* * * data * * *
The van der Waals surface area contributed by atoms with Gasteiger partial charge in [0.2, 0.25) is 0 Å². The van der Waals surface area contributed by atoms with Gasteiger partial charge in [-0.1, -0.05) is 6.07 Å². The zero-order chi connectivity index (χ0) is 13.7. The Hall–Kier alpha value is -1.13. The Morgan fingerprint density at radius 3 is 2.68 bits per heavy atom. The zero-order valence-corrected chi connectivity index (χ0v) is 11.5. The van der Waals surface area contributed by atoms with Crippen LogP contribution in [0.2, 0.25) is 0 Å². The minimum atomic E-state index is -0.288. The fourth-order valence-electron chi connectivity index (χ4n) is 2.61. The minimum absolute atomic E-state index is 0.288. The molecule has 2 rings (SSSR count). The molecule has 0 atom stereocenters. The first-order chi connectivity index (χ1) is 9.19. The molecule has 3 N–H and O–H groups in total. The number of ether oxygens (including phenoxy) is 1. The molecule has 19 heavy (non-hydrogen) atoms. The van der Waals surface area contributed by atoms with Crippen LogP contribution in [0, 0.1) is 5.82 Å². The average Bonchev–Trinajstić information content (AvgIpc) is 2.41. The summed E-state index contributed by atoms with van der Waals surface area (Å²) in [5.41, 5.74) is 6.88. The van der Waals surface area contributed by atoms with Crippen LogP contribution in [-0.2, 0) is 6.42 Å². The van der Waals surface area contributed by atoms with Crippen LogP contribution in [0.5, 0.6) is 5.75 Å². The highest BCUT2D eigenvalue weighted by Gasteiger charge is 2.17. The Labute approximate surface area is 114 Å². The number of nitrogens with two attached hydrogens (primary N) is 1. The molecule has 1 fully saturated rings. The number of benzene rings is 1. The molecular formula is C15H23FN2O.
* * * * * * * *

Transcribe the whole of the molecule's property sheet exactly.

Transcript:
The van der Waals surface area contributed by atoms with Gasteiger partial charge in [0.2, 0.25) is 0 Å². The van der Waals surface area contributed by atoms with Gasteiger partial charge in [-0.1, -0.05) is 6.07 Å². The zero-order chi connectivity index (χ0) is 13.7. The Hall–Kier alpha value is -1.13. The Morgan fingerprint density at radius 3 is 2.68 bits per heavy atom. The zero-order valence-corrected chi connectivity index (χ0v) is 11.5. The van der Waals surface area contributed by atoms with Crippen LogP contribution in [0.2, 0.25) is 0 Å². The minimum atomic E-state index is -0.288. The fourth-order valence-electron chi connectivity index (χ4n) is 2.61. The minimum absolute atomic E-state index is 0.288. The molecule has 2 rings (SSSR count). The molecule has 0 atom stereocenters. The first-order chi connectivity index (χ1) is 9.19. The molecule has 3 N–H and O–H groups in total. The number of ether oxygens (including phenoxy) is 1. The molecule has 19 heavy (non-hydrogen) atoms. The van der Waals surface area contributed by atoms with Crippen LogP contribution in [0, 0.1) is 5.82 Å². The average Bonchev–Trinajstić information content (AvgIpc) is 2.41. The summed E-state index contributed by atoms with van der Waals surface area (Å²) in [5.41, 5.74) is 6.88. The van der Waals surface area contributed by atoms with Crippen LogP contribution in [-0.2, 0) is 6.42 Å². The van der Waals surface area contributed by atoms with Crippen LogP contribution in [0.5, 0.6) is 5.75 Å². The highest BCUT2D eigenvalue weighted by Gasteiger charge is 2.17. The Labute approximate surface area is 114 Å². The number of nitrogens with two attached hydrogens (primary N) is 1. The molecule has 1 fully saturated rings. The number of benzene rings is 1. The molecular formula is C15H23FN2O.